photo by Piano Central Studios Gallery courtesy of

One of the things that causes me the most angst as a mother is knowing which direction to steer my children when it comes to extracurricular activities. Of course academic success is always at the top of my list, but what mother doesn’t wonder if their child’s ultimate happiness and success will be found in an extracurricular activity such as a sport or something in the arts if they are introduced to it in the right way at the right time?

Even within the broad categories of “sports” and “the arts” there are so many different directions to take. Should you go the safe, traditional route and encourage your child to play the piano, or give them a greater chance to succeed by persuading them to play a less popular instrument like the flugel horn? The same goes for sports, dance or art: basketball or curling, ballet or swing, oil paint or glass blowing? Heck, maybe your child could be the next professional shark fisherman or a world renowned bonsai instructor if you just steer them in the right direction. Who knows?

But there are even more questions. Should you wait for your child to show interest in a particular activity, or choose it for them? How young is too young to start? How do you tell the difference between a passing interest and something worth pursuing? How much time and money do you want to spend figuring it all out? And how many things do you want your child to be involved in at one time, especially if they show more talent and interest in one area than another?

How do you decide?

Of course there’s no right answer, but when I was discussing these very questions with a friend several years ago, the only sane solution came suddenly to my mind: pass on your own talents and interests. If they want to branch out after that, support them all the way.

Most mothers I know believe things happen for a reason. It’s pretty hard not to after the experience of welcoming another human being into your life through the process of creation and birth. And while most mothers are quick to observe all the things their individual children have taught them, they don’t always acknowledge that they most likely have very specific things to offer each of their children as well.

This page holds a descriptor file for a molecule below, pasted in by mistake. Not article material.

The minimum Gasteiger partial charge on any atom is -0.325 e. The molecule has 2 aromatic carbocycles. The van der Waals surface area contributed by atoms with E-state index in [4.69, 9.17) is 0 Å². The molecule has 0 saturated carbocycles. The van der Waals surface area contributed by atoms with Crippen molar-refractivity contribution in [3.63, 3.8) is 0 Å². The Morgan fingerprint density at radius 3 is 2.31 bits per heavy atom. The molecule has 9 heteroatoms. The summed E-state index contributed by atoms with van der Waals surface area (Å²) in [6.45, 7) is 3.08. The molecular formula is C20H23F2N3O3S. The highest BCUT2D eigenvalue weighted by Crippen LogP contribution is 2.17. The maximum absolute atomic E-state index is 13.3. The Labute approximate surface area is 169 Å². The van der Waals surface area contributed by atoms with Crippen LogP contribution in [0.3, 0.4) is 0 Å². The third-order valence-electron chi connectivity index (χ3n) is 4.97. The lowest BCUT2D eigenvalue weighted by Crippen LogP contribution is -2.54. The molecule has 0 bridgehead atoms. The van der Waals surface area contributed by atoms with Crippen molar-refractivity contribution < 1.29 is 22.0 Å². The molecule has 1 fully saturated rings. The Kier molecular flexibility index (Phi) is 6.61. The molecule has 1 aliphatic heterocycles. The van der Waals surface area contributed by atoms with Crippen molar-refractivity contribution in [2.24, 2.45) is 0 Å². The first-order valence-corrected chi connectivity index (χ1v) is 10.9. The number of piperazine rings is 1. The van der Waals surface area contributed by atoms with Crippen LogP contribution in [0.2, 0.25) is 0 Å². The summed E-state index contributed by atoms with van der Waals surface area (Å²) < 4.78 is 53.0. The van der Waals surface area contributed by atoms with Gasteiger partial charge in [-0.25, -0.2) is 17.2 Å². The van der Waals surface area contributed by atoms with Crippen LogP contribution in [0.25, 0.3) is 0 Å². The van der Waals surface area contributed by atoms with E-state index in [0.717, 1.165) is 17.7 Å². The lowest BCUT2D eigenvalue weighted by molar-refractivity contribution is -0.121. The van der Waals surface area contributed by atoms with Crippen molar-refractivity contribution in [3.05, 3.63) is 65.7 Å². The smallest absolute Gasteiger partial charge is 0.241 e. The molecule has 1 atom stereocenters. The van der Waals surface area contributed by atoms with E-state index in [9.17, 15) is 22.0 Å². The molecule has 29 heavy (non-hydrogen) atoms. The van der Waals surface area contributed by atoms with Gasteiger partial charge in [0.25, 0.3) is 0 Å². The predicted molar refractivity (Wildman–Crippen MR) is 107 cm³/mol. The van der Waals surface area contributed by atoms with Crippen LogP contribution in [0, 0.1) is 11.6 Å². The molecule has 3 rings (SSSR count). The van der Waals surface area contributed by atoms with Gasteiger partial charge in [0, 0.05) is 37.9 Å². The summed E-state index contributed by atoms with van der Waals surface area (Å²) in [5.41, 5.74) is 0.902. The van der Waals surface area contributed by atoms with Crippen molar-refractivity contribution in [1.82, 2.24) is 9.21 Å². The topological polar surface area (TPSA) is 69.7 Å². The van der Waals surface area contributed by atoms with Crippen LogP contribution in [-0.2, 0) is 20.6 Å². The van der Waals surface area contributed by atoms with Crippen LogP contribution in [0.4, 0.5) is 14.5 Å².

Consequently, I like to think one of the reasons my children were sent to boring old piano playing me was so they could learn to play the piano. That’s not to say our children won’t have interests different from us–of course they will–but if you’re looking for a starting point, I vote for starting right where you are. That’s why my children are learning to play the piano, cook, appreciate nature, and speak Japanese. That’s what we do around here.

But don’t get too comfortable with the idea of creating little clones. Just a few months ago, I finally came to grips with the reality that our children were never going to be “sporty.”  For a long time I liked the idea of my kids being “sporty,” but since my husband and I aren’t really into sports (as in, we don’t even watch them–I know, shocking) I shouldn’t have been too surprised when our children didn’t show much interest either.

However, not more than a week after I decided to stop flogging myself for failing to produce little athletes, my son came to me and said he wanted to join a soccer team. (This was after asking him approximately fifty seven times if he wanted to join, receiving the constant answer of “no,” and throwing the sign-up sheet away.) And what do you know? He’s having the time of his life, and doing pretty well for a fourth grader whose never really played before.

Do I think he’s going to become a professional soccer player? Heavens, no. But I’m happy that he’s trying something out of his and my comfort zone. I think it’s a step in the right direction for figuring out his real talents and interests. I like thinking that my children are hard wired to be who they will be, even if (maybe especially if) it’s something very different from me. All I can do is hope to provide an environment in which that can happen.

In the meantime, I’ll be making my kids practice the piano.


QUESTION: How do you decide which extracurricular activities to do?

CHALLENGE: Cut back where needed so your child can really shine in his/her chosen activity.




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